How to Qualify for a Joint Mortgage

Qualifying for a joint mortgage requires a positive financial profile from both applicants but relies more on the primary applicant than on the co-borrower. This is one of the largest benefits of a joint mortgage application: the option to add second borrower actually works in the borrowers favor and not the lenders.

Combine Income

The main reason people apply for a joint mortgage is the chance to combine their two incomes. There are a number of factors to be considered when a mortgage company evaluates whether you are a qualified borrower. Only some of these will have to do with your debt and credit score. One large factor will be you income, and applying for a joint mortgage gives you the chance to list a combined income. Most couples will be able to increase the income listed on their application by 30 to 50 percent just by adding a second applicant. Your total household income will then be used to determine your income to debt ratio.

Combine Debt

You will also be required to combine your debt, which can either work for you or against you depending on how much debt you carry as a couple. However, the main benefit comes if the person with the highest income also has the highest debt. This is often true in cases where one member of the application is a doctor or lawyer with a high income but still a large percentage of student debt. The debt is considered against the total income of the two people. On the whole, a couple's debt to income ratio is likely better than the ratio of one person alone.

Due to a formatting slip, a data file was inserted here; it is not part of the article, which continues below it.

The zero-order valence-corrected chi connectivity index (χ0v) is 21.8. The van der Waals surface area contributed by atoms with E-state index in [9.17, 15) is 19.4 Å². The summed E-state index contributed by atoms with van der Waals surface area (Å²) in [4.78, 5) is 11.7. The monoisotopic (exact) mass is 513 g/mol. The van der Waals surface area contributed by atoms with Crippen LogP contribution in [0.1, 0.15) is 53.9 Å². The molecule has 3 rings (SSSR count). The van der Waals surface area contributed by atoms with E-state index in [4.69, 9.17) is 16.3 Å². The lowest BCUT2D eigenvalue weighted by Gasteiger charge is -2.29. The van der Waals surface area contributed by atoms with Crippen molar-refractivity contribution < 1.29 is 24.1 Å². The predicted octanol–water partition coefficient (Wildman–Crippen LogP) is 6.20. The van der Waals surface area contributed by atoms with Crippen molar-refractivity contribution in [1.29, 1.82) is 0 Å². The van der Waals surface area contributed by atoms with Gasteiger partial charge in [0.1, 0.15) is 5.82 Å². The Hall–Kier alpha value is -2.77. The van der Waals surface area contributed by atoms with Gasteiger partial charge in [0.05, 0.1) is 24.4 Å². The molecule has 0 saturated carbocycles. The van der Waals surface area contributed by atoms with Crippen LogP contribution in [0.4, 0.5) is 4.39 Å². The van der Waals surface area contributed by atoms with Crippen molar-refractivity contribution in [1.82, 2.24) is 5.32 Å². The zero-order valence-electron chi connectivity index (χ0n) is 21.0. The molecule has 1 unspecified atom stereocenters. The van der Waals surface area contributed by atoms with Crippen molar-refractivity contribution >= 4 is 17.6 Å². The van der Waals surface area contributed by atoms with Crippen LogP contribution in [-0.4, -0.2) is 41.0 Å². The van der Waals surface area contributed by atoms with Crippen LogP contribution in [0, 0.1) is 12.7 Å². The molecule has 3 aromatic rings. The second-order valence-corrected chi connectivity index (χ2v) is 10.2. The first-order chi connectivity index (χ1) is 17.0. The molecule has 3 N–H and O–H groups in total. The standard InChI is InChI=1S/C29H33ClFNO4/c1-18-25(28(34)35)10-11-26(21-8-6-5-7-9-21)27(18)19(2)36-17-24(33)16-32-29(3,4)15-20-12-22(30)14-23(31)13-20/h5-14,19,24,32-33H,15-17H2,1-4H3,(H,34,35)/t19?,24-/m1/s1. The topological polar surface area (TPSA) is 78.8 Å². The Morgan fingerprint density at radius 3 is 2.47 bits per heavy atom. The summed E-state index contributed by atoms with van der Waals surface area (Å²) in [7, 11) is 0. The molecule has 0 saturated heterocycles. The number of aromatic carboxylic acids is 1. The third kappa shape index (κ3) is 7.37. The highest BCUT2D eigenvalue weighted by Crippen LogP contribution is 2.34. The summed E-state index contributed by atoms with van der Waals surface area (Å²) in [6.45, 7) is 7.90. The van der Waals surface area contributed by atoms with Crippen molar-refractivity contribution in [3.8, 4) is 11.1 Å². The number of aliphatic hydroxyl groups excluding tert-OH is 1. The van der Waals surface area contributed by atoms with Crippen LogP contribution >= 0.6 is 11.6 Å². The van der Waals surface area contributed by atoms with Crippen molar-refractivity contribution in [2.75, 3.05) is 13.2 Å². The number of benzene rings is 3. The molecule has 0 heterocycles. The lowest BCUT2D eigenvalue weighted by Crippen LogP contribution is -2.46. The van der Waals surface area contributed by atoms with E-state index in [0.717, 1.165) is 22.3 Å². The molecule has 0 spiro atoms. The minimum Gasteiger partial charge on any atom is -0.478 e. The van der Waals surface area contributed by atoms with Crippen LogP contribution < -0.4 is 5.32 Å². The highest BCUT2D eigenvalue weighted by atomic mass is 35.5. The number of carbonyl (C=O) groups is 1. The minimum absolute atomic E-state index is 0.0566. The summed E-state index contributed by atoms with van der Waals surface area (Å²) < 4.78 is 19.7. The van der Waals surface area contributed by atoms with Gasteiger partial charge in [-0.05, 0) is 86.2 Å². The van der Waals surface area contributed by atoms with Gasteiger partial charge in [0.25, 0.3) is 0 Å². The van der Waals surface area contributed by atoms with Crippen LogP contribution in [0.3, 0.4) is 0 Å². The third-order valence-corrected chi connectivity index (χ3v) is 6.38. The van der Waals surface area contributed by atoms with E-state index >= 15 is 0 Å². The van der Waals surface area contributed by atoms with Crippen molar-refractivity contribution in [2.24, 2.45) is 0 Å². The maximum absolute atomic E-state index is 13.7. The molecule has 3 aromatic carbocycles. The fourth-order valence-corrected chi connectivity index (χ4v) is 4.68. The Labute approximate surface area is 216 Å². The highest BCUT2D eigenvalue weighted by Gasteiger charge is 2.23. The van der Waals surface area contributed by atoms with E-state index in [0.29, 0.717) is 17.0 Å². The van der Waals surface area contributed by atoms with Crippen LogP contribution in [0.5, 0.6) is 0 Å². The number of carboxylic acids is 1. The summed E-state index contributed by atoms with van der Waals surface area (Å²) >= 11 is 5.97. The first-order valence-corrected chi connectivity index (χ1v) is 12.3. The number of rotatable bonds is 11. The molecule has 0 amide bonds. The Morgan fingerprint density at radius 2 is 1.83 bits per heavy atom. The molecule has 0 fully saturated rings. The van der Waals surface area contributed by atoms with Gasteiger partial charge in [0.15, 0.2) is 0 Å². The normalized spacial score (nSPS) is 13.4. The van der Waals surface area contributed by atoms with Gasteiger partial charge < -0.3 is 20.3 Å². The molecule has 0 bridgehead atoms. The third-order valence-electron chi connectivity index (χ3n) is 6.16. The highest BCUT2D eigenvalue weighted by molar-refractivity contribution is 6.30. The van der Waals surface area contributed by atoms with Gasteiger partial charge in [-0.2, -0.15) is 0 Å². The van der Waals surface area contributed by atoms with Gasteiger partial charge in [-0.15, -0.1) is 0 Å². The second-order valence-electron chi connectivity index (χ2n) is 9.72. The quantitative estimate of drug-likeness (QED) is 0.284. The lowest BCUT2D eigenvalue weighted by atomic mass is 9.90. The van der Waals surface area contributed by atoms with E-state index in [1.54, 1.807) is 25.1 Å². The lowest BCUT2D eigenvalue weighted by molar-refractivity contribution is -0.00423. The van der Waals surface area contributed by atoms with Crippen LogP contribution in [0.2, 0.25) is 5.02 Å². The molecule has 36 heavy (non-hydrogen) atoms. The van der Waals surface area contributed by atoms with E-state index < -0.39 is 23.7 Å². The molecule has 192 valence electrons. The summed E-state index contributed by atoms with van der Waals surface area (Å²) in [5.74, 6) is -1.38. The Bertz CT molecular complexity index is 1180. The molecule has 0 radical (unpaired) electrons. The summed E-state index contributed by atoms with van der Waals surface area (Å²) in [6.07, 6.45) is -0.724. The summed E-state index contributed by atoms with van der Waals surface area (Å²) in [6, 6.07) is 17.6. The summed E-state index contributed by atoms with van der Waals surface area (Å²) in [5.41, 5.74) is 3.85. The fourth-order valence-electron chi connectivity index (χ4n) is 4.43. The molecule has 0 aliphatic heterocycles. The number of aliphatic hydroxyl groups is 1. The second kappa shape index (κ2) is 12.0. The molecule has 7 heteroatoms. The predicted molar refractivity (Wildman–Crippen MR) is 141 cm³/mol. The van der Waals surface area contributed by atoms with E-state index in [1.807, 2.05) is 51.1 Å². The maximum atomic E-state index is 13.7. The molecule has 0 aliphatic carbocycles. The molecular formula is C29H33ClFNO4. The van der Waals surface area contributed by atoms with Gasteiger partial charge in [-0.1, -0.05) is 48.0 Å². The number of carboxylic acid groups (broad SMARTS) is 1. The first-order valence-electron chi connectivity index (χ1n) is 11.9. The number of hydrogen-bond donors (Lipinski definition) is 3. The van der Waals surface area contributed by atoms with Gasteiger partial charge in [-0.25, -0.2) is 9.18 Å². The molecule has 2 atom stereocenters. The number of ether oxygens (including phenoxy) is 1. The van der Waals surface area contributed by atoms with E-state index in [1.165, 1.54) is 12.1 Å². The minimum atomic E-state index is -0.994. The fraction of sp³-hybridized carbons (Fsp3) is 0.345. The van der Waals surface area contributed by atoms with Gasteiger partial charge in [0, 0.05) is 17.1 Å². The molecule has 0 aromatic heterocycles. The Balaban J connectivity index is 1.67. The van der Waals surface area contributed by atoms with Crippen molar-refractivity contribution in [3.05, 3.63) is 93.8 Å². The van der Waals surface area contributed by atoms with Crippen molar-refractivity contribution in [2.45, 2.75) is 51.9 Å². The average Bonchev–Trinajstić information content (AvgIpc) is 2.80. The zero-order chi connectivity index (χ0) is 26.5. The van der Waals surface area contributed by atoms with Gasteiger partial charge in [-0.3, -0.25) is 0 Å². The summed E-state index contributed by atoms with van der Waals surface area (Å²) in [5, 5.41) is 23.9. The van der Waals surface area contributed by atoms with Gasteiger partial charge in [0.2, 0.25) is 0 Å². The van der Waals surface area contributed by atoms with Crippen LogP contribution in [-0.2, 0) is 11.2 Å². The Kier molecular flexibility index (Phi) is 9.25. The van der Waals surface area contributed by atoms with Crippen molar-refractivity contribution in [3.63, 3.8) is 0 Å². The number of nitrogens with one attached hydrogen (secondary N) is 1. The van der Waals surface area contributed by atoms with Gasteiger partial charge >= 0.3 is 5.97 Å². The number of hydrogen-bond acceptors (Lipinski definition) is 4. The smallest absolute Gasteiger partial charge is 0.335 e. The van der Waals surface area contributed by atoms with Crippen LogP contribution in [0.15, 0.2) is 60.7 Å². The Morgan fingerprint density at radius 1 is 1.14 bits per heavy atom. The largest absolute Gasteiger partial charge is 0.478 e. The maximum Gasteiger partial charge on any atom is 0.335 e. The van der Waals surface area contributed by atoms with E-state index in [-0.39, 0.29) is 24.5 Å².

Split Credit

While you have the opportunity to combine your income to enhance your ability to achieve a loan, you will only be evaluated on the credit of the borrower with the higher credit score. For most couples, the person with the higher income will tend to have the higher credit score, and this will work in the applicants favor. Unfortunately, this may not be the case for all borrowers, and you do not get to choose whose credit to use. Some lenders may allow you to combine or average credit scores. You can ask if this would be permitted if your co-borrower has a very high credit score but lower income than the primary borrower. In most cases, your mortgage lender will raise your rate, however.

Single Applicant Option

If one of the two persons in your couple has a very bad credit score, is unemployed or otherwise a risky borrower, it may be better to elect a single-applicant option. In this case, you will not be able to capitalize on the ability to list a combined income on a mortgage application. You will have to take out a lower mortgage loan. However, your loan will be much more affordable using just one good credit borrower than using two if one of them is very high risk. You will have to work out options to decide how ownership in the home will be structured if only one person is listed on the mortgage.